The Gallery House is a contemporary residential structure that adapts an institutional/commercial typology in that all of the spaces have been aligned and arranged along a galleria. One can imagine that all of the served and servant areas of the house have been plugged in to this empty spine. They then have been stretched out to the north and south where they gain exposures, views and natural light.
Located in Old Thornhill, a neighbourhood in the town of Markham just on the northern edge of Toronto, the sloped lot rests at the end of a cul-de-sac. The clients had desired to integrate all of the main functional spaces of the house on the main floor level. This forced the final design to be a 60-foot wide wood and steel structure that accentuates the stretched east-west horizontal figure. Due to the steep slope of the property, one half of the basement is sunken while the other half enjoys the view and access toward the private backyard and benefits from the natural light, which enters through the floor to ceiling openings from the south. On the north the lay of the land offers an opportunity to split the car and pedestrian access into two elevations.
As one enters the house, the viewer instantly finds oneself in the galleria. The proportion of the plain white volumes of the interior spaces that have defined the galleria will differentiate the intimate and formal domains on either end. Moving along the gallery one is led to the bedrooms and a painting studio on the east and to the semi connected living-dining room on the west. However, the home office, kitchen and family room create a buffer, a threshold between the private and public quarters. The remaining miscellaneous services and recreational areas have been accommodated in the basement.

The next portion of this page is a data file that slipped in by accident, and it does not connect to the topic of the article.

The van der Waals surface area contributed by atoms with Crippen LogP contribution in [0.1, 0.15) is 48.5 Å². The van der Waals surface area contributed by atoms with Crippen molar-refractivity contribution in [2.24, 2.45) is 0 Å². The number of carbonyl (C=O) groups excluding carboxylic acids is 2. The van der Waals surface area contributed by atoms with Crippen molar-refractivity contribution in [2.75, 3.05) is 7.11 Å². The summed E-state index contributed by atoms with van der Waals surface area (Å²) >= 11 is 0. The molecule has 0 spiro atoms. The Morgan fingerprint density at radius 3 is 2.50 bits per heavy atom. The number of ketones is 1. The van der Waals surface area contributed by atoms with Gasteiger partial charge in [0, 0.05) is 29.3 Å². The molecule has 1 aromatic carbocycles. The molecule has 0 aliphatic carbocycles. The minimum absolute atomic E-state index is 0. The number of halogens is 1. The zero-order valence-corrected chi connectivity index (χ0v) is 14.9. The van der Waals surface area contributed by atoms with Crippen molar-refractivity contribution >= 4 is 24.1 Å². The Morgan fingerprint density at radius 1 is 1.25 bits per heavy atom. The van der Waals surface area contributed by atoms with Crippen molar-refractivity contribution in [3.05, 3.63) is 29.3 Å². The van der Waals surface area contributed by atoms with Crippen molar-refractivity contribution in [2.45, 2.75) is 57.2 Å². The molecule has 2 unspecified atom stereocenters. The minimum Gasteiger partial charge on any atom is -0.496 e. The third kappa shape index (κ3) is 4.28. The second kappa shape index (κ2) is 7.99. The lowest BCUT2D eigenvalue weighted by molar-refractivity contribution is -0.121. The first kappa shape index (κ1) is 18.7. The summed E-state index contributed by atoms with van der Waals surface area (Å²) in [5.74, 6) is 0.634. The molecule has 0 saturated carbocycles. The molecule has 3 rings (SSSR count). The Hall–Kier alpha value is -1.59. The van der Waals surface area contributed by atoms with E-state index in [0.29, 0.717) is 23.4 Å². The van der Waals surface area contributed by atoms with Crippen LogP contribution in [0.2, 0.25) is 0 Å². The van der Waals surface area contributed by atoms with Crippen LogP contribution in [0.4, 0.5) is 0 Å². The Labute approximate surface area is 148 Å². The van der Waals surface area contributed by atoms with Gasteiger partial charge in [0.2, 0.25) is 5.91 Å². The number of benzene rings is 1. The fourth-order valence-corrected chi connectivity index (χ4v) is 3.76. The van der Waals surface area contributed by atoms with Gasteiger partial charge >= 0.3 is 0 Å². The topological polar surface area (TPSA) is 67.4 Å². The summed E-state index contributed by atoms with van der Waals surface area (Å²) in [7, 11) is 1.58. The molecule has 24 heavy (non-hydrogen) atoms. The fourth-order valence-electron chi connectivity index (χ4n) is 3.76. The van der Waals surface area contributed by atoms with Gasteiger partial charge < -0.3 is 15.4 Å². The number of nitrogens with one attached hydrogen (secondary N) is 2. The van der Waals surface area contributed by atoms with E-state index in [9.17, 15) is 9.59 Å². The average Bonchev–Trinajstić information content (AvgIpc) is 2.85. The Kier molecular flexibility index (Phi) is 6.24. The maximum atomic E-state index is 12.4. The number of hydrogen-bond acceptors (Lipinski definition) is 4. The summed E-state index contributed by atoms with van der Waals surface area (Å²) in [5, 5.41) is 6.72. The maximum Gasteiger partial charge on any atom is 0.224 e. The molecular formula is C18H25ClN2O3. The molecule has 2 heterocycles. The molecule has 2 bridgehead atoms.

The exterior façade is a collection of white volumes; each box represents one of the interior spaces. Therefore they are all different in width and length, yet they have been aligned on either side of the galleria on the inside and have been restricted by a dark masonry plinth and a light wood skirt on the outside. A conventional pitched roof has been inverted and forms a valley that rests on the top of the gallery. The increase in height mandated double height ceilings on the exterior edge. The horizontal linear wood skirt diffuses the natural light and then pours it into the interior spaces through the concealed clearstory windows that have been carefully positioned on the double height portion of the interiors.
The gallery defines the spatial organization of the house and its circulation concept; it also guides the structural and mechanical schemes. In order to navigate between quarters, one does not need to invade another area of the house. This causes a very efficient spatial network, where none of the spaces will compromise a portion of their floor area to passages. There is no interval except for the gallery itself. Although the gallery generates a linear void, its emptiness is the very soul of the project.
Add your own project for the chance to be featured in Editor's Picks.